NEW DELHI: As many as 27 states and Union Territories(UTs) have supported the Law Commission recommendation for a Bill to prevent 'honour killings', Union Minister for Law and Justice D V Sadananda Gowda on Thursday informed the Lok Sabha.
However, the Centre refused to set a timeframe to put in place a legal framework, saying a decision would be taken after due consultations.
The states have submitted their response to the Law Commission's 242nd report on 'Prevention of Interference with Freedom of Matrimonial Alliances (in the name of honour and tradition)' which had been sent to states for their comments.
"Till date, 27 state governments and UTs have sent their responses and are in support of the recommendations made by the Law Commission," Gowda said in a written response. "After considering the comments of all the state governments/ UT administrations and having wider consultations with the stakeholders, a policy decision to enact the legislation on the subject will be taken," he said.
The response of the remaining states is awaited and reminders have been issued to them.
Andhra Pradesh, Arunachal Pradesh, Assam, Chhattisgarh, Goa, Gujarat, Haryana, Himachal Pradesh, Jharkhand, Karnataka, Kerala, Meghalaya, Mizoram, Nagaland, Odisha, Punjab, Rajasthan, UP, West Bengal and UTs of Chandigarh, Dadar and Nagar Haveli, Daman and Diu, Lakshadweep and Puducherry have supported the proposal to bring in a legal framework to prevent honour killings.
The Law Minister said as the subject of the report falls in the Concurrent List of the Constitution, consultation with the states is necessary.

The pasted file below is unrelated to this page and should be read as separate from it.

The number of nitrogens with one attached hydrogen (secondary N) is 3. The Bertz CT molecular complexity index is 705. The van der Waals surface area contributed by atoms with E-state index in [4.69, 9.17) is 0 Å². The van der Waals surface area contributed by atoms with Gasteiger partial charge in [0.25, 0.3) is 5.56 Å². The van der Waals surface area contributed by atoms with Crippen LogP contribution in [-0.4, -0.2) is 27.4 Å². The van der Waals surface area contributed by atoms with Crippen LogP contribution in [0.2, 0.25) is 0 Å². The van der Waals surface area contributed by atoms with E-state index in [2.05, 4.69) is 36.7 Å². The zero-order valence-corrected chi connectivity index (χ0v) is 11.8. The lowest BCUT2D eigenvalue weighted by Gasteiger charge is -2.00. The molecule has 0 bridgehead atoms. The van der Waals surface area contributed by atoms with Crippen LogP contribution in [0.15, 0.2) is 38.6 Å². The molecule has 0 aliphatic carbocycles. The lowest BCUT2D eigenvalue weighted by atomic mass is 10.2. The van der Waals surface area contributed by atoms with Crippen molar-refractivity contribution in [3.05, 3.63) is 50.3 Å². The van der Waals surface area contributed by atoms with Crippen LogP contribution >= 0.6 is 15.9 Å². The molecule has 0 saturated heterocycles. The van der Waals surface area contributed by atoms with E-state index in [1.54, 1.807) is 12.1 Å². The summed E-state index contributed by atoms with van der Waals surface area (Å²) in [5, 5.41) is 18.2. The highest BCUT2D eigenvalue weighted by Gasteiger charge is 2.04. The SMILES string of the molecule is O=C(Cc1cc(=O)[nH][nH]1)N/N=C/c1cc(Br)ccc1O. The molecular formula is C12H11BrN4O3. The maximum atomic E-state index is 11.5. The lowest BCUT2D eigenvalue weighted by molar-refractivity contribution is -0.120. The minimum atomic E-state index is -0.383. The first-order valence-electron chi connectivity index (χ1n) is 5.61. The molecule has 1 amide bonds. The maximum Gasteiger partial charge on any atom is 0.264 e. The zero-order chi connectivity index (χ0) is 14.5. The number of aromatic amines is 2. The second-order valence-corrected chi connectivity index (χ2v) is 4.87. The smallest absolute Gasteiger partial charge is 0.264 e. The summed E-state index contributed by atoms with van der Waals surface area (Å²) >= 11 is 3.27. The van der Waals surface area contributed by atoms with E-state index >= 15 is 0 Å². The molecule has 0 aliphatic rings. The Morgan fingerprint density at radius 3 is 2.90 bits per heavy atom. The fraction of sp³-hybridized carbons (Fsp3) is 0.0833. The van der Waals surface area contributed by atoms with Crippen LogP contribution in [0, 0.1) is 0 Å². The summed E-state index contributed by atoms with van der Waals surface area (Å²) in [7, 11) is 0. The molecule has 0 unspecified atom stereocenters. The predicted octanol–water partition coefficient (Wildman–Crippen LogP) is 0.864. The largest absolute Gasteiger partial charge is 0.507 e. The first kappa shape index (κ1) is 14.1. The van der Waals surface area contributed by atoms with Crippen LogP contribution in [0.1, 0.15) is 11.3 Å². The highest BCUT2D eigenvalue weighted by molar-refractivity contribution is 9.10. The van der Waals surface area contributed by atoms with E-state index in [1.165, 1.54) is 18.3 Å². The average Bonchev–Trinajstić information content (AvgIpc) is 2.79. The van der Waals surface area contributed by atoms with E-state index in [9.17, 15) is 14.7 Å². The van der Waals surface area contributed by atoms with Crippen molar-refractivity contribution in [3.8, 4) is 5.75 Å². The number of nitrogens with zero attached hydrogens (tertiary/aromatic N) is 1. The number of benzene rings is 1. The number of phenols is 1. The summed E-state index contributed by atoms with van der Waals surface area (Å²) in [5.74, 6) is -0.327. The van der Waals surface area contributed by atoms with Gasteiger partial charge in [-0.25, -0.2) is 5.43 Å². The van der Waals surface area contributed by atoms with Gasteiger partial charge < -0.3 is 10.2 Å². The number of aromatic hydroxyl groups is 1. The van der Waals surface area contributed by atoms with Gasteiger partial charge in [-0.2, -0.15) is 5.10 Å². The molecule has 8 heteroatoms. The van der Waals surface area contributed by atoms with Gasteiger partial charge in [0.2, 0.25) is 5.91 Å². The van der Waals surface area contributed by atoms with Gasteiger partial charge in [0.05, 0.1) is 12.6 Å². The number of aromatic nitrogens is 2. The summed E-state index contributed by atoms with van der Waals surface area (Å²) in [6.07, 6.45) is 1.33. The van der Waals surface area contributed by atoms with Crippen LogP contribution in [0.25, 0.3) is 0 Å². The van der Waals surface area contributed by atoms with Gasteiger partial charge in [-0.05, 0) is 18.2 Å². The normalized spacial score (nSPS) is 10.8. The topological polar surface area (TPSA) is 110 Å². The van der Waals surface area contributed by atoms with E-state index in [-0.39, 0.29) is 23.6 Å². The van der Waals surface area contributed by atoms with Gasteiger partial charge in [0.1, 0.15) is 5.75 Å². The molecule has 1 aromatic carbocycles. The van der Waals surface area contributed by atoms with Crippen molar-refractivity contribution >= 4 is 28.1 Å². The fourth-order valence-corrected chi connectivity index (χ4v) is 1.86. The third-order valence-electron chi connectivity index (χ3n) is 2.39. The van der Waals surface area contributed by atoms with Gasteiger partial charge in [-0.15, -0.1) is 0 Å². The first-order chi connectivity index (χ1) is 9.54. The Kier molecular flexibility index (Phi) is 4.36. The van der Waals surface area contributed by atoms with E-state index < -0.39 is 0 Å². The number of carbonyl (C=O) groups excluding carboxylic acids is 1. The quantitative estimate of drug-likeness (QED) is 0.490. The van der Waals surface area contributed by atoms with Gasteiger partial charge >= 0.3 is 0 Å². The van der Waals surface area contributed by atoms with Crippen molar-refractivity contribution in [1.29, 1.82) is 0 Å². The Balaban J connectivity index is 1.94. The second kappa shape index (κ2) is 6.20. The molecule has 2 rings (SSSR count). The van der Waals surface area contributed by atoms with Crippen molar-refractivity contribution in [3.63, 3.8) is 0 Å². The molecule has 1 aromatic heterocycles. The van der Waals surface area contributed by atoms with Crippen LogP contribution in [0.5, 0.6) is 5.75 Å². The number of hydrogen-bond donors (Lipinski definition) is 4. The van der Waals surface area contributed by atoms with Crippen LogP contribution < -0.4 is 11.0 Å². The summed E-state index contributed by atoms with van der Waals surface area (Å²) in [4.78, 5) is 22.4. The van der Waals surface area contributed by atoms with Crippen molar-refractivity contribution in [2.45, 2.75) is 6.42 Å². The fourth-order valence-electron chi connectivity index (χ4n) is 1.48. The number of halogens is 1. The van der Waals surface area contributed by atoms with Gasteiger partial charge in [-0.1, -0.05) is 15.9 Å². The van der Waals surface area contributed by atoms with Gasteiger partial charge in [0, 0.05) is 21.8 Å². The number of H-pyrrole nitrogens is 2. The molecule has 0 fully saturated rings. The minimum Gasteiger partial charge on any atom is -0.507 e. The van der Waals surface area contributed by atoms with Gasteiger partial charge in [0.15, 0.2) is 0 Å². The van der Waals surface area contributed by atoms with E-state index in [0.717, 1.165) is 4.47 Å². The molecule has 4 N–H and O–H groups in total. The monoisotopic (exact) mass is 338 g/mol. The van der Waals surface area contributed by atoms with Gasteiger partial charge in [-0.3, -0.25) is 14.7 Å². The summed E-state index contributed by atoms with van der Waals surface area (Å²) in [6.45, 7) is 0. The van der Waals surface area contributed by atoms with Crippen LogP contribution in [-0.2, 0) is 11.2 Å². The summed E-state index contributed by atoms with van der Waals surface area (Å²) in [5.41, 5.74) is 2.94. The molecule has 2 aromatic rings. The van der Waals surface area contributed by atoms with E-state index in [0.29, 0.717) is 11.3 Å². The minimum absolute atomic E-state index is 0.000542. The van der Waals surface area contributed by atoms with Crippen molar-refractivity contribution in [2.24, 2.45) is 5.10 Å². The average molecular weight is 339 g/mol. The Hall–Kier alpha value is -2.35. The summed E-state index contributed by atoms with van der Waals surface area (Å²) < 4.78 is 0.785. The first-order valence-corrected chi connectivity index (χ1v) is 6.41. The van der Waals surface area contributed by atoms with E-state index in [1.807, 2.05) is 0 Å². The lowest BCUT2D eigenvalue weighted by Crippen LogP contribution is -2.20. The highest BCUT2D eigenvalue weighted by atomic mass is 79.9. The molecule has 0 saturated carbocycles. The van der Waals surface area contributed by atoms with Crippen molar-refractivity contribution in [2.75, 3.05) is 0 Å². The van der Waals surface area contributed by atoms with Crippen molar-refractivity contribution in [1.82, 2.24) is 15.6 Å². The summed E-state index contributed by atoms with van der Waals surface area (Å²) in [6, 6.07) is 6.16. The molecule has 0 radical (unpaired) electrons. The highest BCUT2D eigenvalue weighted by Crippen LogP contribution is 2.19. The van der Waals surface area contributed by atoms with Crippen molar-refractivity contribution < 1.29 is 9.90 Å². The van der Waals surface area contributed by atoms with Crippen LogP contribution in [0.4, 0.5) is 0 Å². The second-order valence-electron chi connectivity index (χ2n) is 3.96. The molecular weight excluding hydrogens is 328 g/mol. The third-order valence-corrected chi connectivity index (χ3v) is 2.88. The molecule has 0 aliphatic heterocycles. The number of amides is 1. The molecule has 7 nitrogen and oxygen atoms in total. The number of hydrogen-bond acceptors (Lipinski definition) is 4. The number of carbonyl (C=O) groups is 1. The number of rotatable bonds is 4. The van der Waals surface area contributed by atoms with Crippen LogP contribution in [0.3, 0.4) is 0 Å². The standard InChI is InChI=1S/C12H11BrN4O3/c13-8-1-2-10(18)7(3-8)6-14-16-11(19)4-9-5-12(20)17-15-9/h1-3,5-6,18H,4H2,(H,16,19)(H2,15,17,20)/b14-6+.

In its 2001 Report, the Panel, then headed by Justice P V Redi, had recommended bringing in a Bill "to provide for, in the interests of protecting individual liberty and preventing victimisation, prohibition of unlawful assemblies and other conduct interfering with the freedom of matrimonial alliances in the name of honour and tradition and for the matters connected therewith or incidental thereto".
The report had referred to a Supreme Court decision "wherein a direction of far-reaching consequences has been given while laying down the proposition that the so-called honour killing comes within the category of rarest of the rare cases deserving death punishment."
In view of the rising number of incidents where young couples were excommunicated, tortured and killed under orders from the khap panchayats, the Law Commission recommended a threshold bar on congregation of people for condemning a marriage on the basis that the marriage has dishonoured caste, community or brought disrepute to the family or community concerned. The penal provision for such unlawful Assembly was proposed at imprisonment of six months to a year and a fine of `10,000.
The Bill elaborated that criminal intimidation of the couple or their families would invite imprisonment ranging between one to seven years and a fine of `30,000. The Bill also proposes to make all offences cognisable, non-bailable and non-compoundable.